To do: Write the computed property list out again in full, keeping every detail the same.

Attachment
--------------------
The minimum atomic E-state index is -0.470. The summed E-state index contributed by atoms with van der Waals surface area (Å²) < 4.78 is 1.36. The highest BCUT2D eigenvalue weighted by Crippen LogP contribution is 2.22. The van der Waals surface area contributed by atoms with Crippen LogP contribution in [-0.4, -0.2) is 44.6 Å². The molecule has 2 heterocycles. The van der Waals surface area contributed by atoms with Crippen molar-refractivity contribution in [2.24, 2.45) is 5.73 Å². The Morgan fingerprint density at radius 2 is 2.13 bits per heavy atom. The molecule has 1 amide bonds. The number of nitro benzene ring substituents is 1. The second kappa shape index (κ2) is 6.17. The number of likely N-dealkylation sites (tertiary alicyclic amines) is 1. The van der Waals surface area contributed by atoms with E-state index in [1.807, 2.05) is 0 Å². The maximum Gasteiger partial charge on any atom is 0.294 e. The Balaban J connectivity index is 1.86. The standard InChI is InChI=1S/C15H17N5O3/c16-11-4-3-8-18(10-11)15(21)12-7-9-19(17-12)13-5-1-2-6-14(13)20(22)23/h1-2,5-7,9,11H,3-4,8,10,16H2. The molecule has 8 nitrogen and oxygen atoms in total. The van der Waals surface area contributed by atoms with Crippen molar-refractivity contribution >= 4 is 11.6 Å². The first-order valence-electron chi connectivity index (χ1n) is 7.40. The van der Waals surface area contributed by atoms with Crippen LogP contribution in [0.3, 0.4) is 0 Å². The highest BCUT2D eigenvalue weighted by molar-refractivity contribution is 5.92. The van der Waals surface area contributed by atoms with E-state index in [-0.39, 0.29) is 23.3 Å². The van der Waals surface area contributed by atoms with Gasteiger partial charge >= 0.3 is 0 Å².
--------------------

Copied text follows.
The minimum atomic E-state index is -0.470. The summed E-state index contributed by atoms with van der Waals surface area (Å²) < 4.78 is 1.36. The highest BCUT2D eigenvalue weighted by Crippen LogP contribution is 2.22. The van der Waals surface area contributed by atoms with Crippen LogP contribution in [-0.4, -0.2) is 44.6 Å². The molecule has 2 heterocycles. The van der Waals surface area contributed by atoms with Crippen molar-refractivity contribution in [2.24, 2.45) is 5.73 Å². The Morgan fingerprint density at radius 2 is 2.13 bits per heavy atom. The molecule has 1 amide bonds. The number of nitro benzene ring substituents is 1. The second kappa shape index (κ2) is 6.17. The number of likely N-dealkylation sites (tertiary alicyclic amines) is 1. The van der Waals surface area contributed by atoms with E-state index in [1.807, 2.05) is 0 Å². The maximum Gasteiger partial charge on any atom is 0.294 e. The Balaban J connectivity index is 1.86. The standard InChI is InChI=1S/C15H17N5O3/c16-11-4-3-8-18(10-11)15(21)12-7-9-19(17-12)13-5-1-2-6-14(13)20(22)23/h1-2,5-7,9,11H,3-4,8,10,16H2. The molecule has 8 nitrogen and oxygen atoms in total. The van der Waals surface area contributed by atoms with Crippen molar-refractivity contribution >= 4 is 11.6 Å². The first-order valence-electron chi connectivity index (χ1n) is 7.40. The van der Waals surface area contributed by atoms with Crippen LogP contribution in [0.3, 0.4) is 0 Å². The highest BCUT2D eigenvalue weighted by molar-refractivity contribution is 5.92. The van der Waals surface area contributed by atoms with E-state index in [-0.39, 0.29) is 23.3 Å². The van der Waals surface area contributed by atoms with Gasteiger partial charge >= 0.3 is 0 Å².